Potentially Lost

I was born in Germany where I started school at the age of four. I completed a year of pre-k, a required milestone in Germany.

The structure was forceful yet individualized and focused. When I was seven I moved to Nebraska. When I started school teachers seemed astounded by my level of intelligence, as if intelligence was to be absent in the mind of a first grader. After a year of ridicule I proceeded to move south to Georgia. When I was in Georgia my teachers were confused as to why I spoke the way I did and why I was in second grade and thirsting for knowledge like a college freshman.

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While attending school in Georgia I was asked twice if I would like to skip a grade and twice I refused. With my second refusal came a new kind of alternative, the gifted program. Once a week I was shipped off to a middle school that was used specifically for courses offered to ‘gifted students’. When I was in sixth grade I moved to Kansas. When I arrived I was greeted with the all too familiar astonishment in the eyes of the teachers.

After a month in the classroom I was again asked if skipping a grade appealed to me and again I reply with a no. I had officially grown tired of the constant astonishment and slight condemning nature the teachers met me with and thus took it upon myself to meet the expectations of unintelligence and incompetence that I had come to believe all American Educators expected. To me it seemed all teachers wanted to think of their students as unintelligent and incapable of exceeding all expectations of ‘average’. Going from an European education structure of personal perfection and that everyone had their own level of intelligence to an the American idea that all students are equally incompetent, unsuccessful, and anyone that exceeds is alienated and isolated, and due to that assumption students cannot full rise to the potential that they have with in them. Kyoko Mori says that American schools provide strategy to attempt ‘perfection’ and that they also allow room for error.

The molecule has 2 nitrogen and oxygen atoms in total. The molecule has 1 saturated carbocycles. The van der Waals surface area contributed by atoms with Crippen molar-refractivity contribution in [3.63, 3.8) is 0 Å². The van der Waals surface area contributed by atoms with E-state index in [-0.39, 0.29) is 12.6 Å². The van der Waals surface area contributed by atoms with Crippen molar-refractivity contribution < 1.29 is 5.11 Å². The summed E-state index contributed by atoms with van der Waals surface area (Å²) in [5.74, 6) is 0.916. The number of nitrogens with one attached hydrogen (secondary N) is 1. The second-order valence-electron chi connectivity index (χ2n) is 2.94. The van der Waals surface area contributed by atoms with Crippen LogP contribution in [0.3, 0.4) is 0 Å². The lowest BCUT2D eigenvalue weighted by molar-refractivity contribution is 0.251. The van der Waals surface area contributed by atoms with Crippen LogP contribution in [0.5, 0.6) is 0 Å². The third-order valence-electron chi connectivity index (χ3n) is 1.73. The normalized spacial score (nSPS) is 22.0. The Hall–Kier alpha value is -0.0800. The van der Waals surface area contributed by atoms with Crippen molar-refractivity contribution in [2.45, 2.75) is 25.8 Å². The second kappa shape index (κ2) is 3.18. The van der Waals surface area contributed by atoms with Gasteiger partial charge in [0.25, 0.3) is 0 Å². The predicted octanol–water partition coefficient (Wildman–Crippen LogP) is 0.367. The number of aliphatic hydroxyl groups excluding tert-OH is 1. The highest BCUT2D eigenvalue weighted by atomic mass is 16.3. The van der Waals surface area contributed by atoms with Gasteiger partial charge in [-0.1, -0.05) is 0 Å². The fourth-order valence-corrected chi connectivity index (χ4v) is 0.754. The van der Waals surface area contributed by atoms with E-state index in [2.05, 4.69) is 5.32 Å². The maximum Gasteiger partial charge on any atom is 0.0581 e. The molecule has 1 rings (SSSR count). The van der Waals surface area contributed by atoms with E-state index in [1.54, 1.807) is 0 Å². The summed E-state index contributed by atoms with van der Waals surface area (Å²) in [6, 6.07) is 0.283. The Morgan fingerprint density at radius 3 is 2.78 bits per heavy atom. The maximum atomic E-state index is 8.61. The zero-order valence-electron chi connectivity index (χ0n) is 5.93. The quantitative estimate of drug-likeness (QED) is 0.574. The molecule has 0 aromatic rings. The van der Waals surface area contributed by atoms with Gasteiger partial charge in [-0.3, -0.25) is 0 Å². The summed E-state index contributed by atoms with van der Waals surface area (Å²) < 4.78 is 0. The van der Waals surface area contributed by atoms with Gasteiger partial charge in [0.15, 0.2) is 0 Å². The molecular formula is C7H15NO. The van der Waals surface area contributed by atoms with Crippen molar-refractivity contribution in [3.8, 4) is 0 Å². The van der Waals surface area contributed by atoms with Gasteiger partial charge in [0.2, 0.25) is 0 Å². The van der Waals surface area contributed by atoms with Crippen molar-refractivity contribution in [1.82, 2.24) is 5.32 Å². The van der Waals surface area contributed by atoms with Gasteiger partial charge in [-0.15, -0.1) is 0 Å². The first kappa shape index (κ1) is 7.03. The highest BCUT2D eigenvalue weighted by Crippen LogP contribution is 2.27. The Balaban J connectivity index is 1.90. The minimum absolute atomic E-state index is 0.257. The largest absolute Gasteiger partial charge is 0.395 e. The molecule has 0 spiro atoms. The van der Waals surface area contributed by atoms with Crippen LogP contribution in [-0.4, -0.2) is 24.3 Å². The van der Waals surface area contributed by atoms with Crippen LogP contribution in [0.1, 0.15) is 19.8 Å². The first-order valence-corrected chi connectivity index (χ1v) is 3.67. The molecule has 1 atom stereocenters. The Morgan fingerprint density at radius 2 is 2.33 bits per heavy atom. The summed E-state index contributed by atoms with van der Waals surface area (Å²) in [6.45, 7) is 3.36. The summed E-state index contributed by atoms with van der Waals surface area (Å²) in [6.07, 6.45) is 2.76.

While the schools may provide a strategy, the error margin they allow seems to exceed acceptance levels. Teachers that teach core and other non-AP classes expect a high level of unintelligence among their students. Instead of curbing it to the individual and following a natural pattern, in which each student’s individual “Genius” can emerge at its own pace, like Ralph Waldo Emerson states as the way education should be, while in an American school a student is thought to not only be a faceless person caught in a mass of individuals, but a faceless person caught in a mass of unintelligent individuals. In the eyes of the American educator all high school students could care less about their future and information taught in school and focus more on the ‘popularity’ spectrum. Take for example a literary classroom stand point.

The average literary classroom in an American high school the teacher tends to relay the bare minimum of all information, finding themselves in a position of utter shock when the student produces a remarkable piece. According to Francine Prose the literature that is now being taught in high school, as well as the way it is being taught, stunts the potential value of literary studies of students. The literature in high school seems to be slowly curbed from a pleasurable experience into a sole use of literary learning dissection, thus wringing it of its possibility to quench the students love for reading. Literary teachers tend to dissect the text in such a way as to prevent an overload on the students assuming the students could find it on their own. Since most teachers operate in this matter on many different subjects the level of intelligence in the average American student falls short of that in the European standard.

The assumption of lack of intelligence causes the in ability to access that individual “Genius” that Emerson speaks of. Due to the alienation and assumptions of incompetence students in the American culture have no chance of reaching their full potential.